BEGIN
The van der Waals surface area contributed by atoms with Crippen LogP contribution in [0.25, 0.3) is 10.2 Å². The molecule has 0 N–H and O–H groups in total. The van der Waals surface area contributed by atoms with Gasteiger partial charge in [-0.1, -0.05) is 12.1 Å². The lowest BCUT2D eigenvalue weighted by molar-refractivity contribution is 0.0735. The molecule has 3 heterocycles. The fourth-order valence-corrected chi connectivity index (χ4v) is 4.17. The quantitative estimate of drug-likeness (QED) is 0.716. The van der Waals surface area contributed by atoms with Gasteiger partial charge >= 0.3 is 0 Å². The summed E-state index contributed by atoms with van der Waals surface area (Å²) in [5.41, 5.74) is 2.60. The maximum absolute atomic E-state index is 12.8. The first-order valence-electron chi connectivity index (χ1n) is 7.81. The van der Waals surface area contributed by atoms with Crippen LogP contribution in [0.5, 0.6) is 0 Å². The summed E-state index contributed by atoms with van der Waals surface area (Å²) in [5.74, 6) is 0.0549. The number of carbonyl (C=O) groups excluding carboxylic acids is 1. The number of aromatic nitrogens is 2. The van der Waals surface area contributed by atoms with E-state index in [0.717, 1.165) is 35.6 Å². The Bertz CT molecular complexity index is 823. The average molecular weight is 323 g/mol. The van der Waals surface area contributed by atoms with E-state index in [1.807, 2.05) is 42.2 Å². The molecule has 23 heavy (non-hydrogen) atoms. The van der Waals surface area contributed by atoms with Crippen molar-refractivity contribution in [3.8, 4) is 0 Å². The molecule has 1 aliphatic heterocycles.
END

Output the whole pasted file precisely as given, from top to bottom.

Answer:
The van der Waals surface area contributed by atoms with Crippen LogP contribution in [0.25, 0.3) is 10.2 Å². The molecule has 0 N–H and O–H groups in total. The van der Waals surface area contributed by atoms with Gasteiger partial charge in [-0.1, -0.05) is 12.1 Å². The lowest BCUT2D eigenvalue weighted by molar-refractivity contribution is 0.0735. The molecule has 3 heterocycles. The fourth-order valence-corrected chi connectivity index (χ4v) is 4.17. The quantitative estimate of drug-likeness (QED) is 0.716. The van der Waals surface area contributed by atoms with Gasteiger partial charge >= 0.3 is 0 Å². The summed E-state index contributed by atoms with van der Waals surface area (Å²) in [5.41, 5.74) is 2.60. The maximum absolute atomic E-state index is 12.8. The first-order valence-electron chi connectivity index (χ1n) is 7.81. The van der Waals surface area contributed by atoms with Crippen LogP contribution in [0.5, 0.6) is 0 Å². The summed E-state index contributed by atoms with van der Waals surface area (Å²) in [5.74, 6) is 0.0549. The number of carbonyl (C=O) groups excluding carboxylic acids is 1. The number of aromatic nitrogens is 2. The van der Waals surface area contributed by atoms with E-state index in [0.717, 1.165) is 35.6 Å². The Bertz CT molecular complexity index is 823. The average molecular weight is 323 g/mol. The van der Waals surface area contributed by atoms with E-state index in [1.807, 2.05) is 42.2 Å². The molecule has 23 heavy (non-hydrogen) atoms. The van der Waals surface area contributed by atoms with Crippen molar-refractivity contribution in [3.8, 4) is 0 Å². The molecule has 1 aliphatic heterocycles.